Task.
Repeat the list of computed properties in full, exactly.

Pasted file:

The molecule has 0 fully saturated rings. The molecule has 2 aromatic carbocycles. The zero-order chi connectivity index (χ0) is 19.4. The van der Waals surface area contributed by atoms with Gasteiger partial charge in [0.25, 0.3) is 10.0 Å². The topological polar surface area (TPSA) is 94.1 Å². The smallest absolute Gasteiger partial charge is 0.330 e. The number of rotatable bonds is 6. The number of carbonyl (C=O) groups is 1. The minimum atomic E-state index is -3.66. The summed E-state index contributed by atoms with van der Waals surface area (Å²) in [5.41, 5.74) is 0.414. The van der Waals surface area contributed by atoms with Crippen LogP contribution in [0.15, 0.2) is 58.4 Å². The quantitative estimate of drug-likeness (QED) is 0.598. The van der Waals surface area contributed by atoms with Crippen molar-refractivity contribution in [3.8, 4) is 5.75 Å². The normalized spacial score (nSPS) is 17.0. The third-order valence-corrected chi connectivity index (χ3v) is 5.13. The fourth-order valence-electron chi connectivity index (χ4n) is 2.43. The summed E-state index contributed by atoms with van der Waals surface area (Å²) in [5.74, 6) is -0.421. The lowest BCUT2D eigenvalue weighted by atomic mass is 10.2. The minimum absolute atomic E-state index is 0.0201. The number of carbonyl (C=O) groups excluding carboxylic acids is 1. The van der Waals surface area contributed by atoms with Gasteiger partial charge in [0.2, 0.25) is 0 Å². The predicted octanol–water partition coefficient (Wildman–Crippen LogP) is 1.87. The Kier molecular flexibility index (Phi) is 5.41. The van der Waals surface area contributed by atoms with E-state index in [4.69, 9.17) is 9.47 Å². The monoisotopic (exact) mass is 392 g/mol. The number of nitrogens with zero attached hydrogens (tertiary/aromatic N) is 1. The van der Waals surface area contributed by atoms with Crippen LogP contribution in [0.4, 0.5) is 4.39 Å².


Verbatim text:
The molecule has 0 fully saturated rings. The molecule has 2 aromatic carbocycles. The zero-order chi connectivity index (χ0) is 19.4. The van der Waals surface area contributed by atoms with Gasteiger partial charge in [0.25, 0.3) is 10.0 Å². The topological polar surface area (TPSA) is 94.1 Å². The smallest absolute Gasteiger partial charge is 0.330 e. The number of rotatable bonds is 6. The number of carbonyl (C=O) groups is 1. The minimum atomic E-state index is -3.66. The summed E-state index contributed by atoms with van der Waals surface area (Å²) in [5.41, 5.74) is 0.414. The van der Waals surface area contributed by atoms with Crippen LogP contribution in [0.15, 0.2) is 58.4 Å². The quantitative estimate of drug-likeness (QED) is 0.598. The van der Waals surface area contributed by atoms with Crippen molar-refractivity contribution in [3.8, 4) is 5.75 Å². The normalized spacial score (nSPS) is 17.0. The third-order valence-corrected chi connectivity index (χ3v) is 5.13. The fourth-order valence-electron chi connectivity index (χ4n) is 2.43. The summed E-state index contributed by atoms with van der Waals surface area (Å²) in [5.74, 6) is -0.421. The lowest BCUT2D eigenvalue weighted by atomic mass is 10.2. The minimum absolute atomic E-state index is 0.0201. The number of carbonyl (C=O) groups excluding carboxylic acids is 1. The van der Waals surface area contributed by atoms with Gasteiger partial charge in [0.2, 0.25) is 0 Å². The predicted octanol–water partition coefficient (Wildman–Crippen LogP) is 1.87. The Kier molecular flexibility index (Phi) is 5.41. The van der Waals surface area contributed by atoms with E-state index in [4.69, 9.17) is 9.47 Å². The monoisotopic (exact) mass is 392 g/mol. The number of nitrogens with zero attached hydrogens (tertiary/aromatic N) is 1. The van der Waals surface area contributed by atoms with Crippen LogP contribution in [0.4, 0.5) is 4.39 Å².